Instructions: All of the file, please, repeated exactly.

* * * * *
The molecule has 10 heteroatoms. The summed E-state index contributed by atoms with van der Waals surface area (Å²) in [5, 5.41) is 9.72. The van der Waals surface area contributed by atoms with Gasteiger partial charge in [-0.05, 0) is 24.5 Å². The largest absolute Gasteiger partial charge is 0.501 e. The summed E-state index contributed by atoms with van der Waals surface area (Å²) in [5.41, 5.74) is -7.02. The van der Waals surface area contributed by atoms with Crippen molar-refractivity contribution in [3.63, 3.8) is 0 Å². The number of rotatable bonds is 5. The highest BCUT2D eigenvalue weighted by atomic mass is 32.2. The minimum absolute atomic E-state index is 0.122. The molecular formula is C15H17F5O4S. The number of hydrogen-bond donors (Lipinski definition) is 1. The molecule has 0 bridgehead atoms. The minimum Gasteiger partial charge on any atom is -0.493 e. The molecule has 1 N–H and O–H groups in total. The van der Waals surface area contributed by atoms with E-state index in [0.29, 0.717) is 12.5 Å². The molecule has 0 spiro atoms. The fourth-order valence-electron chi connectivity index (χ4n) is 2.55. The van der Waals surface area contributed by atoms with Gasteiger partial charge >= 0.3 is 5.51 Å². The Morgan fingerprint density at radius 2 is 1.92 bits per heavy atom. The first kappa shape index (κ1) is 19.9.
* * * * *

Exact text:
The molecule has 10 heteroatoms. The summed E-state index contributed by atoms with van der Waals surface area (Å²) in [5, 5.41) is 9.72. The van der Waals surface area contributed by atoms with Gasteiger partial charge in [-0.05, 0) is 24.5 Å². The largest absolute Gasteiger partial charge is 0.501 e. The summed E-state index contributed by atoms with van der Waals surface area (Å²) in [5.41, 5.74) is -7.02. The van der Waals surface area contributed by atoms with Crippen molar-refractivity contribution in [3.63, 3.8) is 0 Å². The number of rotatable bonds is 5. The highest BCUT2D eigenvalue weighted by atomic mass is 32.2. The minimum absolute atomic E-state index is 0.122. The molecular formula is C15H17F5O4S. The number of hydrogen-bond donors (Lipinski definition) is 1. The molecule has 0 bridgehead atoms. The minimum Gasteiger partial charge on any atom is -0.493 e. The molecule has 1 N–H and O–H groups in total. The van der Waals surface area contributed by atoms with E-state index in [0.29, 0.717) is 12.5 Å². The molecule has 0 spiro atoms. The fourth-order valence-electron chi connectivity index (χ4n) is 2.55. The van der Waals surface area contributed by atoms with Gasteiger partial charge >= 0.3 is 5.51 Å². The Morgan fingerprint density at radius 2 is 1.92 bits per heavy atom. The first kappa shape index (κ1) is 19.9.